CLEVELAND — On Tuesday, the Cuyahoga County Council will vote on a resolution to declare racism as a public health crisis in the county.
The resolution addresses structural/systemic racism and the disparities between Black and white people in healthcare, the criminal justice system, healthy food, safe and affordable housing, well-paying jobs and business ownership opportunities, quality transportation, educational opportunities, and safe places to be active.
“Black people have long faced numerous challenges in healthcare and in an endless number of other public health areas, including higher rates of disease, less access to healthcare, shorter life spans, and poorer health conditions,” said Cuyahoga County Executive Armond Budish. “Cuyahoga County has once again been reminded how Black people are disproportionately affected by health crises, most recently with the COVID-19 pandemic. Declaring racism as a public health crisis expresses our intent to address the impact of racism on public health throughout the County.”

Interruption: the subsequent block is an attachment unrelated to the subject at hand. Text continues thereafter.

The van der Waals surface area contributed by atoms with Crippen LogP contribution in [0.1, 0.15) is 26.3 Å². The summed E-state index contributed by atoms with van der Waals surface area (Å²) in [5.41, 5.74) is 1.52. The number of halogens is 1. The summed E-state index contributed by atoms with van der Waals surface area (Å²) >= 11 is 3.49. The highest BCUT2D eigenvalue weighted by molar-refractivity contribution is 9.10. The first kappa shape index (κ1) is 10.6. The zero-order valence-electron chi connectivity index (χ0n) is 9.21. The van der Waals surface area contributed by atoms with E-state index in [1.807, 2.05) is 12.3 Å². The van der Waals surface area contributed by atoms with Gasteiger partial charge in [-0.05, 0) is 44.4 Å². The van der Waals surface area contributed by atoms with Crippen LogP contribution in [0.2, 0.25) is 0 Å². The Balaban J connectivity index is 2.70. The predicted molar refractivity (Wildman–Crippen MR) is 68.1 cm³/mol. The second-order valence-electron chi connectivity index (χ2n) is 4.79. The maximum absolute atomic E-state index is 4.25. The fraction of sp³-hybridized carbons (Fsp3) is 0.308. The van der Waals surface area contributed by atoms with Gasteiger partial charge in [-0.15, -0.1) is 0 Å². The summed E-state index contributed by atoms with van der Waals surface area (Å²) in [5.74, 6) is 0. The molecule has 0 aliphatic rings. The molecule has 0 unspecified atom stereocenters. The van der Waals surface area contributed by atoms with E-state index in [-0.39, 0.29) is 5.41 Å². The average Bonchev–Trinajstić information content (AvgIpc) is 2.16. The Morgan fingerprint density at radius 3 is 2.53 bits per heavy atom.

In Cuyahoga County, Black people represent 30.5% of the population but represent 40% of the county’s COVID-19 diagnoses, 45% of all the hospital admissions, and 45% of all the Intensive Care Units admissions related to the virus.
“Declaring racism as a public health crisis is good first step towards making transformative legislation. The ultimate goal is doing the hard work and exercising the political will to change the policies and procedures that have been used to oppress Black people for centuries,” said Cuyahoga County Councilwoman Shontel Brown who, along with Councilpersons Yvonne Conwell, Pernel Jones, Jr., Cheryl Stephens, Dan Brady, Dale Miller, Sunny Simon, Michael Gallagher, Scott Tuma and County Executive Armond Budish, co-authored the legislation.